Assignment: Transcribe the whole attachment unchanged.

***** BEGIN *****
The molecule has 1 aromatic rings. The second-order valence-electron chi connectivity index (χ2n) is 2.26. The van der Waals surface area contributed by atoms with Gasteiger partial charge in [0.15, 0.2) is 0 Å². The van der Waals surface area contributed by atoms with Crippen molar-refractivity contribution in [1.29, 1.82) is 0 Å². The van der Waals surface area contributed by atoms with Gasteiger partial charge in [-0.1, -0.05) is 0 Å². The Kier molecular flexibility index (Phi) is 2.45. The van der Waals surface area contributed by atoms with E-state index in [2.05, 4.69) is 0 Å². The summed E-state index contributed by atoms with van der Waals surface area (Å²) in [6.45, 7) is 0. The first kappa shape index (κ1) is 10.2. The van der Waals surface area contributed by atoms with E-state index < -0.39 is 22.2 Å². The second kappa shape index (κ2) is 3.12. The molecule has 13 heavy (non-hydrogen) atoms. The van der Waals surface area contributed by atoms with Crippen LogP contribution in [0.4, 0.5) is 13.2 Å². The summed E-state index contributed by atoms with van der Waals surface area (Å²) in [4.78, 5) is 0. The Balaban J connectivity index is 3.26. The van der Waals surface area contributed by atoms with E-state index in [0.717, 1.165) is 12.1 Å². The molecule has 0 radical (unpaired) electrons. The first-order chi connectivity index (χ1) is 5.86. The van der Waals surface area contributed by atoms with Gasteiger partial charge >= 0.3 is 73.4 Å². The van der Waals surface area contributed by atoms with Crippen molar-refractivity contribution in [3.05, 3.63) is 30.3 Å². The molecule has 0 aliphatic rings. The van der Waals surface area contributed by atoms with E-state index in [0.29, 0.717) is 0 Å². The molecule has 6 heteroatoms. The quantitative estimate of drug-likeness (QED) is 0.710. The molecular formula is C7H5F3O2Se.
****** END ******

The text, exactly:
The molecule has 1 aromatic rings. The second-order valence-electron chi connectivity index (χ2n) is 2.26. The van der Waals surface area contributed by atoms with Gasteiger partial charge in [0.15, 0.2) is 0 Å². The van der Waals surface area contributed by atoms with Crippen molar-refractivity contribution in [1.29, 1.82) is 0 Å². The van der Waals surface area contributed by atoms with Gasteiger partial charge in [-0.1, -0.05) is 0 Å². The Kier molecular flexibility index (Phi) is 2.45. The van der Waals surface area contributed by atoms with E-state index in [2.05, 4.69) is 0 Å². The summed E-state index contributed by atoms with van der Waals surface area (Å²) in [6.45, 7) is 0. The first kappa shape index (κ1) is 10.2. The van der Waals surface area contributed by atoms with E-state index < -0.39 is 22.2 Å². The second kappa shape index (κ2) is 3.12. The molecule has 13 heavy (non-hydrogen) atoms. The van der Waals surface area contributed by atoms with Crippen LogP contribution in [0.4, 0.5) is 13.2 Å². The summed E-state index contributed by atoms with van der Waals surface area (Å²) in [4.78, 5) is 0. The Balaban J connectivity index is 3.26. The van der Waals surface area contributed by atoms with E-state index in [0.717, 1.165) is 12.1 Å². The molecule has 0 radical (unpaired) electrons. The first-order chi connectivity index (χ1) is 5.86. The van der Waals surface area contributed by atoms with Gasteiger partial charge >= 0.3 is 73.4 Å². The van der Waals surface area contributed by atoms with Crippen molar-refractivity contribution in [3.05, 3.63) is 30.3 Å². The molecule has 0 aliphatic rings. The van der Waals surface area contributed by atoms with E-state index in [0.29, 0.717) is 0 Å². The molecule has 6 heteroatoms. The quantitative estimate of drug-likeness (QED) is 0.710. The molecular formula is C7H5F3O2Se.